Impact of surveillance of hospital-acquired infections on the incidence of ventilator-associated pneumonia in intensive care units: a quasi-experimental study
1 Infection Control and Epidemiology Unit, Edouard Herriot Hospital, Hospices Civils de Lyon, Lyon, France
2 Epidemiology and Public Health Group, CNRS UMR 5558, University of Lyon 1, University of Lyon, Lyon, France
3 Intensive Care Unit, Edouard Herriot Hospital, Hospices Civils de Lyon, Lyon, France
4 Medical Intensive Care Unit, Hospices Civils de Lyon, Edouard Herriot Hospital, Lyon, France
Critical Care 2012, 16:R161 doi:10.1186/cc11484Published: 21 August 2012
The preventive impact of hospital-acquired infection (HAI) surveillance is difficult to assess. Our objective was to investigate the effect of HAI surveillance disruption on ventilator-associated pneumonia (VAP) incidence.
A quasi-experimental study with an intervention group and a control group was conducted between 1 January 2004 and 31 December 2010 in two intensive care units (ICUs) of a university hospital that participated in a national HAI surveillance network. Surveillance was interrupted during the year 2007 in unit A (intervention group) and was continuous in unit B (control group). Period 1 (pre-test period) comprised patients hospitalized during 2004 to 2006, and period 2 (post-test period) involved patients hospitalized during 2008 to 2010. Patients hospitalized ≥48 hours and intubated during their stay were included. Multivariate Poisson regression was fitted to ascertain the influence of surveillance disruption.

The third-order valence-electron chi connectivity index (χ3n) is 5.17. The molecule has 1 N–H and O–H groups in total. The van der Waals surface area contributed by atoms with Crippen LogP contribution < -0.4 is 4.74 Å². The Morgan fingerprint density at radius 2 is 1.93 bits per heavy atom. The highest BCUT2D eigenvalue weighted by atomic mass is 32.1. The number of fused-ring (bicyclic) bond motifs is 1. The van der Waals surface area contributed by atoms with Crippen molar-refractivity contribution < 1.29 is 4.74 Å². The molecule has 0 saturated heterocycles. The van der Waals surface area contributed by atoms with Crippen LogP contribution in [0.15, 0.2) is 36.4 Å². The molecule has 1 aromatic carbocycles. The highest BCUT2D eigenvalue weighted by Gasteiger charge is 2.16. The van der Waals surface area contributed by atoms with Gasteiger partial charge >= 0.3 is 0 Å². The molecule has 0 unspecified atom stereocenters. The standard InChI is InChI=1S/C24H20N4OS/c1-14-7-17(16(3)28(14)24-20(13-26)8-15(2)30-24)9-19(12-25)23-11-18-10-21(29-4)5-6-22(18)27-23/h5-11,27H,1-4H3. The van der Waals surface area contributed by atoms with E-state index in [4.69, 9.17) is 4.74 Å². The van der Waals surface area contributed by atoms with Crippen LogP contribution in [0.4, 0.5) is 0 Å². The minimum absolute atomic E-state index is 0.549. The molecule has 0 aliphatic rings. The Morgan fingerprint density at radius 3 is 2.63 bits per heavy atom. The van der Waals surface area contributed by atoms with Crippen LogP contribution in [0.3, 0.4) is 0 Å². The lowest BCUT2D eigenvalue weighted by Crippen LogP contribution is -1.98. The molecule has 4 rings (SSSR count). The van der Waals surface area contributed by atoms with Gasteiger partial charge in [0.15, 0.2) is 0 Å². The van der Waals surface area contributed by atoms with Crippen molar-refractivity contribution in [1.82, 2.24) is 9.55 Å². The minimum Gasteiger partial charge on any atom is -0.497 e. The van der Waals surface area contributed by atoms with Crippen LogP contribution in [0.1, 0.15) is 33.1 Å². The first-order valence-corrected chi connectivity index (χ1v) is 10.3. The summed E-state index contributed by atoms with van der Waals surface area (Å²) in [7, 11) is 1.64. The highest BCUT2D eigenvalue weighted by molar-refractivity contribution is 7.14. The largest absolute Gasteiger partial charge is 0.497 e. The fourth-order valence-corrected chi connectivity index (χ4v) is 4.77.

A total of 2,771 patients, accounting for 19,848 intubation-days at risk, were studied; 307 had VAP. The VAP attack rate increased in unit A from 7.8% during period 1 to 17.1% during period 2 (P <0.001); in unit B, it was 7.2% and 11.2% for the two periods respectively (P = 0.17). Adjusted VAP incidence rose in unit A after surveillance disruption (incidence rate ratio = 2.17, 95% confidence interval 1.05 to 4.47, P = 0.036), independently of VAP trend; no change was observed in unit B. All-cause mortality and length of stay increased (P = 0.028 and P = 0.038, respectively) in unit A between periods 1 and 2. In unit B, no change in mortality was observed (P = 0.22), while length of stay decreased between periods 1 and 2 (P = 0.002).
VAP incidence, length of stay and all-cause mortality rose after HAI surveillance disruption in ICU, which suggests a specific effect of HAI surveillance on VAP prevention and reinforces the role of data feedback and counselling as a mechanism to facilitate performance improvement.